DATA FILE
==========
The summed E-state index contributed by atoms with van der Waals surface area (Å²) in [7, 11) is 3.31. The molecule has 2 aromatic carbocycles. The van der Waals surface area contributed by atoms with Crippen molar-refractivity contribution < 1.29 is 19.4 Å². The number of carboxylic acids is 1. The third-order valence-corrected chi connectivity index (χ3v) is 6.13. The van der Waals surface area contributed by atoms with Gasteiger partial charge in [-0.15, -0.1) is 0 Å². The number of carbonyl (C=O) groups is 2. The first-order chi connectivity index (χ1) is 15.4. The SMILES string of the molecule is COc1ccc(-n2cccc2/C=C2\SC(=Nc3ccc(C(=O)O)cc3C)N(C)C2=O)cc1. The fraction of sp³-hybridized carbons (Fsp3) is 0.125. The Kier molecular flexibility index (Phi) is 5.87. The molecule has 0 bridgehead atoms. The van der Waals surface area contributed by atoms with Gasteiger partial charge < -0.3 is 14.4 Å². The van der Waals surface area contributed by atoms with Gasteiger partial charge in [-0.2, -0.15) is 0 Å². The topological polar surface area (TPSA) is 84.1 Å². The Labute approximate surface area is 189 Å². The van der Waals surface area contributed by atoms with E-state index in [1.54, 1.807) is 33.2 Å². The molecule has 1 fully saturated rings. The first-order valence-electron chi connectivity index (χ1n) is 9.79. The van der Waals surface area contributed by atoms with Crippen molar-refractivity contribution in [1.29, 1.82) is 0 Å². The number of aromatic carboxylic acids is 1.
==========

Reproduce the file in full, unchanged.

The summed E-state index contributed by atoms with van der Waals surface area (Å²) in [7, 11) is 3.31. The molecule has 2 aromatic carbocycles. The van der Waals surface area contributed by atoms with Crippen molar-refractivity contribution < 1.29 is 19.4 Å². The number of carboxylic acids is 1. The third-order valence-corrected chi connectivity index (χ3v) is 6.13. The van der Waals surface area contributed by atoms with Gasteiger partial charge in [-0.15, -0.1) is 0 Å². The number of carbonyl (C=O) groups is 2. The first-order chi connectivity index (χ1) is 15.4. The SMILES string of the molecule is COc1ccc(-n2cccc2/C=C2\SC(=Nc3ccc(C(=O)O)cc3C)N(C)C2=O)cc1. The fraction of sp³-hybridized carbons (Fsp3) is 0.125. The Kier molecular flexibility index (Phi) is 5.87. The molecule has 0 bridgehead atoms. The van der Waals surface area contributed by atoms with Gasteiger partial charge < -0.3 is 14.4 Å². The van der Waals surface area contributed by atoms with Gasteiger partial charge in [-0.2, -0.15) is 0 Å². The topological polar surface area (TPSA) is 84.1 Å². The Labute approximate surface area is 189 Å². The van der Waals surface area contributed by atoms with E-state index in [1.54, 1.807) is 33.2 Å². The molecule has 1 fully saturated rings. The first-order valence-electron chi connectivity index (χ1n) is 9.79. The van der Waals surface area contributed by atoms with Crippen molar-refractivity contribution in [1.29, 1.82) is 0 Å². The number of aromatic carboxylic acids is 1.